I’ve been locked up for 264 days.
I have nothing but a small notebook and a broken pen and the numbers in my head to keep me company. 1 window. 4 walls. 144 square feet of space. 26 letters in an alphabet I haven’t spoken in 264 days of isolation.
6,336 hours since I’ve touched another human being.
“You’re getting a
cellmate roommate,” they said to me.
We hope you rot to death in this place For good behavior,” they said to me.
Another psycho just like you No more isolation,” they said to me.
They are the minions of The Reestablishment. The initiative that was supposed to help our dying society. The same people who pulled me out of my parents’ home and locked me in an asylum for something outside of my control. No one cares that I didn’t know what I was capable of. That I didn’t know what I was doing.
I have no idea where I am.
I only know that I was transported by someone in a white van who drove 6 hours and 37 minutes to get me here. I know I was handcuffed to my seat. I know I was strapped to my chair.
I know my parents never bothered to say good bye. I know I didn’t cry as I was taken away.
I know the sky falls down every day.
The sun drops into the ocean and splashes browns and reds and yellows and oranges into the world outside my window. A million leaves from a hundred different branches dip in the wind, fluttering with the false promise of flight. The gust catches their withered wings only to force them downward, forgotten, left to be trampled by the soldiers stationed just below.
There aren’t as many trees as there were before, is what the scientists say. They say our world used to be green. Our clouds used to be white. Our sun was always the right kind of light. But I have very faint memories of that world. I don’t remember much from before. The only existence I know now is the one I was given. An echo of what used to be.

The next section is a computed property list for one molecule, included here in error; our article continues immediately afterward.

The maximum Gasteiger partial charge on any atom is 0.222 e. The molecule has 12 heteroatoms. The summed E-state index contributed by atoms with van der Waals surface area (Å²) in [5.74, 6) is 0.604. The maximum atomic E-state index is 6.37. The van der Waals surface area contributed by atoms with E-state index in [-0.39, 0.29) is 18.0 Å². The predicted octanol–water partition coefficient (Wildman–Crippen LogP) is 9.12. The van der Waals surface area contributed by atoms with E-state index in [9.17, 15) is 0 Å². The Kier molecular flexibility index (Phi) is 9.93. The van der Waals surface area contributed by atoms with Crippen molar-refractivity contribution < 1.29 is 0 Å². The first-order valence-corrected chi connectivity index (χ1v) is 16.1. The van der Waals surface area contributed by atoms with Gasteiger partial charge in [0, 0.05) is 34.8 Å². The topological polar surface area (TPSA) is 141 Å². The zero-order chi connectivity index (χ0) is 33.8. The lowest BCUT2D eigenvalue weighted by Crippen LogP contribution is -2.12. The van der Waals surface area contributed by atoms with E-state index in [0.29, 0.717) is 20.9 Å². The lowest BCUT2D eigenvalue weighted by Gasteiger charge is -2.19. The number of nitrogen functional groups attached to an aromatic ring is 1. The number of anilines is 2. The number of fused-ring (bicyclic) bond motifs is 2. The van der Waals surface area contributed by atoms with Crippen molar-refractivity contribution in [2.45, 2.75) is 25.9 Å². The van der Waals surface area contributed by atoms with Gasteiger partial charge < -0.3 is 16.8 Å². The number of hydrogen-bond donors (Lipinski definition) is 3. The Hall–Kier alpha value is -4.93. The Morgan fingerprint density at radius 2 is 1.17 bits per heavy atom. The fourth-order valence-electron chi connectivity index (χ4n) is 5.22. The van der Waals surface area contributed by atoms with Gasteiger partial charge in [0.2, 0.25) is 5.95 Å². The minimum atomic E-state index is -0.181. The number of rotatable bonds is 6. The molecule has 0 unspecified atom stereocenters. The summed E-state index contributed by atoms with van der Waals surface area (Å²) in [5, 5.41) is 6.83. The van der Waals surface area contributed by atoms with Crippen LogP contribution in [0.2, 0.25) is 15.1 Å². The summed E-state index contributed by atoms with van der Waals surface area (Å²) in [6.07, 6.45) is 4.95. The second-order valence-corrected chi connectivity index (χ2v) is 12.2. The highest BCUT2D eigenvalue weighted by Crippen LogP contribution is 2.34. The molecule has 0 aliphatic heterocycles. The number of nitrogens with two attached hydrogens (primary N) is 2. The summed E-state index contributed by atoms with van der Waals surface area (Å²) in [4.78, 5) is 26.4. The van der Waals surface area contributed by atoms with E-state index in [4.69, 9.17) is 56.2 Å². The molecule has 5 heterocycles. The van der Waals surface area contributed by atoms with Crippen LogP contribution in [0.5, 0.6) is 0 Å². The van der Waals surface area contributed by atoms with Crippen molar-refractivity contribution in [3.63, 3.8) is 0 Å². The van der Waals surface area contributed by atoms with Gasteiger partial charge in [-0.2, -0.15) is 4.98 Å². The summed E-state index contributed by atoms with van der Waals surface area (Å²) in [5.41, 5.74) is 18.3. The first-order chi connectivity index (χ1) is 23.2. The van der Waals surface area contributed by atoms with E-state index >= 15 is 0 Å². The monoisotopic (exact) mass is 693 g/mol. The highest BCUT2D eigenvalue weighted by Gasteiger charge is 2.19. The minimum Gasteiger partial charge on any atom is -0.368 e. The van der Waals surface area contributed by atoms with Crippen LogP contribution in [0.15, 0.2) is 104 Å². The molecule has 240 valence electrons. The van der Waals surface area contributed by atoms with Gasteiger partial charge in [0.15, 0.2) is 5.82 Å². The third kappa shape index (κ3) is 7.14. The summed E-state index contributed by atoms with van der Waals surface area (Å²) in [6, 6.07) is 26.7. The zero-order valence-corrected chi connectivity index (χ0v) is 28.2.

I press my palm to the small pane of glass and feel the cold clasp my hand in a familiar embrace. We are both alone, both existing as the absence of something else.
I grab my nearly useless pen with the very little ink I’ve learned to ration each day and stare at it. Change my mind. Abandon the effort it takes to write things down. Having a cellmate might be okay. Talking to a real human being might make things easier. I practice using my voice, shaping my lips around the familiar words unfamiliar to my mouth. I practice all day.
I’m surprised I remember how to speak.
I roll my little notebook into a ball I shove into the wall. I sit up on the cloth-covered springs I’m forced to sleep on. I wait. I rock back and forth and wait.
I wait too long and fall asleep.
In contrast to the perspective displayed in The Silence of the Lambs, in this extract, Mafi uses repetition, syntax, imagery, and first person narration to explore imprisonment from the perspective of the prisoner – a young woman in this case. Phrases such as ‘handcuffed to my seat’ and ‘strapped to my chair’ imply that she is being held against her will, and the use of the word ‘ration’ alludes to the meek conditions Juliette is being held in. Furthermore, by emphasising the ‘cloth-covered springs’ that Juliette is ‘forced to sleep on’, Mafi amplifies her predicament.
The extract does not, however, only focus on Juliette’s imprisonment, but rather also demonstrates the effect it has had on her mind. Throughout, it’s clear that she is obsessed with numbers. Mafi writes in Juliette’s voice: ‘1 window. 4 walls. 144 square feet of space. 26 letters in an alphabet I haven’t spoken in 264 days of isolation.’ The author is not only depicting Juliette’s fixation on numbers and time, but also revealing that this is the heroine’s coping mechanism. Mafi ultimately gives readers an intimate look into the mind of a prisoner who may not be guilty of her crimes.